NIH Common Fund supports bioethics study, training
November / December 2011 | Volume 10, Issue 6
Photo by Hugue-Robert Marsan
Awards will provide additional resources to
scientists already supported under various
Fogarty programs that advance bioethics
issues or support training in the responsible
conduct of research.
All NIH-funded research involving human subjects must be conducted ethically and responsibly, yet there are few resources to advance bioethics studies or train scientists in these practices, particularly in low-resource countries.
To address this critical need, Fogarty recently issued 15 bioethics awards totaling nearly $755,000. See the full list of supplements to support bioethics-related research.
Much of the funding for the one-year supplements came from the NIH Common Fund, which supports strategic, high-impact, trans-NIH initiatives. The awards will provide additional resources to scientists already supported under various Fogarty programs that advance bioethics issues or support training in the responsible conduct of research. The grantee project sites are located in 23 developing countries across four continents.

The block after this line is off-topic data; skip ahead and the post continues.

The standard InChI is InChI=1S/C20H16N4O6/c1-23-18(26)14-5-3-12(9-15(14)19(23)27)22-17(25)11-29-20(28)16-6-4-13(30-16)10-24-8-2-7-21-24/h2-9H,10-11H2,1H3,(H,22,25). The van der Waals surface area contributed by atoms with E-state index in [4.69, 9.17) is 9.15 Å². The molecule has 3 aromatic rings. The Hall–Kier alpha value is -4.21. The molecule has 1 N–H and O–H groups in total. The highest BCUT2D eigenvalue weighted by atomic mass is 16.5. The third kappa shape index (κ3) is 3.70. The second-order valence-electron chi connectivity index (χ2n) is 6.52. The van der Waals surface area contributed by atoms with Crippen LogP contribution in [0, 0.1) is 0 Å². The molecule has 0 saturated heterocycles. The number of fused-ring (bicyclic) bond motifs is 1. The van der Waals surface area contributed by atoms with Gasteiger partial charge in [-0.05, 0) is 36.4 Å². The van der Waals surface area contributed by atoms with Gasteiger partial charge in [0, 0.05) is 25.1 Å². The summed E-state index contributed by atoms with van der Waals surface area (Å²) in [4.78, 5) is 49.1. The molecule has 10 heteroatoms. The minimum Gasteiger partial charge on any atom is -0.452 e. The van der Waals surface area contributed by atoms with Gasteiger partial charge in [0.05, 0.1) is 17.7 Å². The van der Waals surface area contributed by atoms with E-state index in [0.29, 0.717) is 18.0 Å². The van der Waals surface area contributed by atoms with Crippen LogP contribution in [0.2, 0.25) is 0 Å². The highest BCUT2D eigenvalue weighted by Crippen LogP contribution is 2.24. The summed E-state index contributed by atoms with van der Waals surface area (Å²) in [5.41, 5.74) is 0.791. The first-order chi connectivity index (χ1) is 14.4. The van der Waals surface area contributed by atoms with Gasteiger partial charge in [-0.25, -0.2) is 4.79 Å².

Responsible conduct of research is the practice of scientific investigation with integrity and involves the awareness of established professional norms and ethical principles in the performance of all activities related to scientific research. Closely tied to RCR, bioethics explores ethical questions related to the life sciences, particularly regarding clinical research involving human subjects.
"These awards will help ensure clinical research conducted in international settings will adhere to ethical standards and protect human subjects," said Fogarty director Dr. Roger I. Glass. "By training scientists who will provide leadership in this field, we hope to have a lasting impact."
Five of the awards will increase educational opportunities on the conduct of responsible human subject research in low-resource countries. The remaining supplements will advance the study of ethical issues including research misconduct, plagiarism, ownership of data, conflicts of interest, observation of institutional review board decisions, guidelines for human participant protection, data management and the ethics of reporting research findings.
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